In a rare setback for automation and chatbots, T-Mobile US aims to revamp its customer care by assigning actual service reps to answer questions and solve problems.
The third-largest US wireless carrier unveiled what it claims is a patented customer-service program on Wednesday called Team of Experts. Subscribers who call or message for assistance will be assigned a group of employees to fix the issue.
The hope is that a more personalised approach will reduce callbacks and placate customers after decades of frustrating interactions with automated voice menus and dead ends in call centres.
T-Mobile is under pressure to sharpen its customer service - in part because it wants to rely less on promotions to attract subscribers. It's also preparing to go head-to-head with Comcast Corp. and AT&T. with its own online TV service later this year.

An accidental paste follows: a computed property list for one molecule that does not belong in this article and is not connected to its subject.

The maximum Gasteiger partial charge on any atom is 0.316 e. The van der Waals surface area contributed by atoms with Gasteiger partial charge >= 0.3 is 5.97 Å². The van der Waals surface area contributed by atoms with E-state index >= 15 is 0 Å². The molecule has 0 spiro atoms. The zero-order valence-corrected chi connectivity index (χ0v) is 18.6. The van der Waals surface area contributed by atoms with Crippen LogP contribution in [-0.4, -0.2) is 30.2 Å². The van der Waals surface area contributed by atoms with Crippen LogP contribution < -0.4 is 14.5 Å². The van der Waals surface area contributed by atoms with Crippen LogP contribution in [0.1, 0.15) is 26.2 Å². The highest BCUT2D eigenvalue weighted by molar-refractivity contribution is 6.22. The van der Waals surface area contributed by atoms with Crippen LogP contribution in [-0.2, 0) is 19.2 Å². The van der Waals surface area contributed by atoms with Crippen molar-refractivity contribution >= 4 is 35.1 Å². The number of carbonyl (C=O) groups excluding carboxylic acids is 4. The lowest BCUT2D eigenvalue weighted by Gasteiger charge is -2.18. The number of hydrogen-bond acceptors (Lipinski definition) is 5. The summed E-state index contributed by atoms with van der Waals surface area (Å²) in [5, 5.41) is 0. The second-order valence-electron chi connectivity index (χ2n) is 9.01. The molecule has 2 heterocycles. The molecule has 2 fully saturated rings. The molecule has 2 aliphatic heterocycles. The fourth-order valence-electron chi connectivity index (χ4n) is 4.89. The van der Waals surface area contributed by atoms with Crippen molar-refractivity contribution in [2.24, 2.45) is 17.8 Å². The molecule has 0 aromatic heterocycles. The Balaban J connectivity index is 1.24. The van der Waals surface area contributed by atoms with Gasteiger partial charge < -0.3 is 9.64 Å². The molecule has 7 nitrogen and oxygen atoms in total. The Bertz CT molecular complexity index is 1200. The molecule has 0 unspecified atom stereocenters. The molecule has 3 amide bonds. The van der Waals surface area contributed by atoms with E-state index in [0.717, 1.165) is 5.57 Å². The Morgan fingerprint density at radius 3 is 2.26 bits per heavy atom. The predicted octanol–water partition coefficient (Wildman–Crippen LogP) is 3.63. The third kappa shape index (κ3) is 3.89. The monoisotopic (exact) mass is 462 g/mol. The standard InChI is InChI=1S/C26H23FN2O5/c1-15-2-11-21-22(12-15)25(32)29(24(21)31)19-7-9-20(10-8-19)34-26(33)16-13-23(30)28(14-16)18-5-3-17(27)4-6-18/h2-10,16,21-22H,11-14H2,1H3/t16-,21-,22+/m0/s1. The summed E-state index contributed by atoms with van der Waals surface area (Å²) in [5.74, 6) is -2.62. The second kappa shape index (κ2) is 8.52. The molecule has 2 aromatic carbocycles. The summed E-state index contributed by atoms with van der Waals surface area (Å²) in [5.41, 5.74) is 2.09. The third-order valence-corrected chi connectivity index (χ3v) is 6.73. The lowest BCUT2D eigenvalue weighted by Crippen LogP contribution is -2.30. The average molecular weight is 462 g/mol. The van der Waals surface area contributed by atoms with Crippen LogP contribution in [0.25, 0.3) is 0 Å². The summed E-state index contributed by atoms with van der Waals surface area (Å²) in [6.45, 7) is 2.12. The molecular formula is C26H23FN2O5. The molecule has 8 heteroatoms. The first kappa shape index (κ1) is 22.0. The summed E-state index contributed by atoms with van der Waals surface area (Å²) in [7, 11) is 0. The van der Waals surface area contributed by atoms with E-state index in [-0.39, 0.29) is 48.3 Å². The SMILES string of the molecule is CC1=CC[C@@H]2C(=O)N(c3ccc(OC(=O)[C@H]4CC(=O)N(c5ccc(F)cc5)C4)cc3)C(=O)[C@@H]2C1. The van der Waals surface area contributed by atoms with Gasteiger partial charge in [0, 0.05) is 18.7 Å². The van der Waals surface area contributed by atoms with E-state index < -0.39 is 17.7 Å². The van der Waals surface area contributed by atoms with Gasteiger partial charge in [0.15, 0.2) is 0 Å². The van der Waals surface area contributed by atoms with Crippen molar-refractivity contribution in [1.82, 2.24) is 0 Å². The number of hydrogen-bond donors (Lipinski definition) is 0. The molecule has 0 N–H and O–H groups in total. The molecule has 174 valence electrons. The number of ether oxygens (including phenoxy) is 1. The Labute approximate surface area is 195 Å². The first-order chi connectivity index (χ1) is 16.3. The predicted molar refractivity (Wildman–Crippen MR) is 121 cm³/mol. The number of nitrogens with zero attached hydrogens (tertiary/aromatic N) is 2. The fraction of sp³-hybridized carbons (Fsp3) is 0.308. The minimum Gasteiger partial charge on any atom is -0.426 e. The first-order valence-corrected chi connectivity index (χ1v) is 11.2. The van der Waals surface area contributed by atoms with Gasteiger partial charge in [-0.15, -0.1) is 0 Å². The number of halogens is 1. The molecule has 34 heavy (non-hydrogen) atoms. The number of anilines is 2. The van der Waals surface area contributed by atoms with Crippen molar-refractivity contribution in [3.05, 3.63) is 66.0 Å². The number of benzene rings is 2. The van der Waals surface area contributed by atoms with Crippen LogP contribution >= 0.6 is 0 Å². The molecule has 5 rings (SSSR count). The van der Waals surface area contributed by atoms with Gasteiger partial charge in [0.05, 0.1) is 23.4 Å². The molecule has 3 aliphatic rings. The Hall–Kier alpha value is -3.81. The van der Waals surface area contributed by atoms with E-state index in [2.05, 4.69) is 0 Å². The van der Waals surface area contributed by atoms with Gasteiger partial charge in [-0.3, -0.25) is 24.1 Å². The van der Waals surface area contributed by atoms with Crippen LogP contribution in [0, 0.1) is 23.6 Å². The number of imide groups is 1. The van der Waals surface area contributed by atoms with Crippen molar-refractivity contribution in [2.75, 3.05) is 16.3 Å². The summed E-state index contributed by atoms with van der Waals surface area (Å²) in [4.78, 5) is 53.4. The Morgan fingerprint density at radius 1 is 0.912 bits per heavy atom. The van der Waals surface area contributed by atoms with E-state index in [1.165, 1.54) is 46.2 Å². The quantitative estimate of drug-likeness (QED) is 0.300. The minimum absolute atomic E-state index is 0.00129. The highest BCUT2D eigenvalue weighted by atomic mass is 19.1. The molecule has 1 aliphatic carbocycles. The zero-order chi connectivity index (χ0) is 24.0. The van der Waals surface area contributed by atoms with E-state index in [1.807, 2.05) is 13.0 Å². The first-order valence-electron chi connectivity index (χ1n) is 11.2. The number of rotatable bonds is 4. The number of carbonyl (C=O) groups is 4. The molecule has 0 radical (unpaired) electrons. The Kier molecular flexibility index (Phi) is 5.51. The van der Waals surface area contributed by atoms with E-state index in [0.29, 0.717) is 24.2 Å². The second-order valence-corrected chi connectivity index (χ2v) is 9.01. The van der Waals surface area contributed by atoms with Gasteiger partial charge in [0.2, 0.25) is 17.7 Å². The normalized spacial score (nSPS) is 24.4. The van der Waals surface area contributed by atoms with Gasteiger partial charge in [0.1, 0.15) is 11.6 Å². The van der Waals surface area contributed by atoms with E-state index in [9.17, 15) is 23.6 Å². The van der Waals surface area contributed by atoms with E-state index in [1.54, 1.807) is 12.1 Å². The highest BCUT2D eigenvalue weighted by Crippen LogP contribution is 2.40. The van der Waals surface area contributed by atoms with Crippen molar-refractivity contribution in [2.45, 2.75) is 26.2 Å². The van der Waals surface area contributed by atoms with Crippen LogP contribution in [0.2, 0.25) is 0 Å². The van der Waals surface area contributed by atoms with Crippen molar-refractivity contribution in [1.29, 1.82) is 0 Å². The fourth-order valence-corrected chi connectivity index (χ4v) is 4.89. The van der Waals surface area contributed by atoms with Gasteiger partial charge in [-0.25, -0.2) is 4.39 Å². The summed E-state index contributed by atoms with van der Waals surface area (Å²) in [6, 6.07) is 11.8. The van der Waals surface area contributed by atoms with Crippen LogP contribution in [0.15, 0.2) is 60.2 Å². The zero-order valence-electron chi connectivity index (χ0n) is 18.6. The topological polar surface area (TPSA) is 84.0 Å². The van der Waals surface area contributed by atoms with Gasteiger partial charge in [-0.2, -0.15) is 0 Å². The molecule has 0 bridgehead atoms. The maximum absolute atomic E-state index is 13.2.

T-Mobile hopes the new program will give it an edge as it enters the video industry. It's a low bar: Cable and satellite TV providers are among the nation's worst rated companies in that category.
T-Mobile says it developed the system over two years and will licence it to other businesses for free.
Other companies have made their own attempts to improve customer assistance, with mixed results. Verizon Communications. briefly hired Flextronics, now called Flex, to handle technical support in stores. Best Buy has the Geek Squad, a mobile tech assistance service. And Apple features genius bars in its stores.
T-Mobile has been the fastest-growing mobile phone service, due largely to popular offers like free Netflix service and unlimited data plans. But its growth has been slowing for the past three years. It faces a mature wireless market and has sought to gain some scale through a proposed $26.5 billion takeover of No. 4 carrier Sprint.
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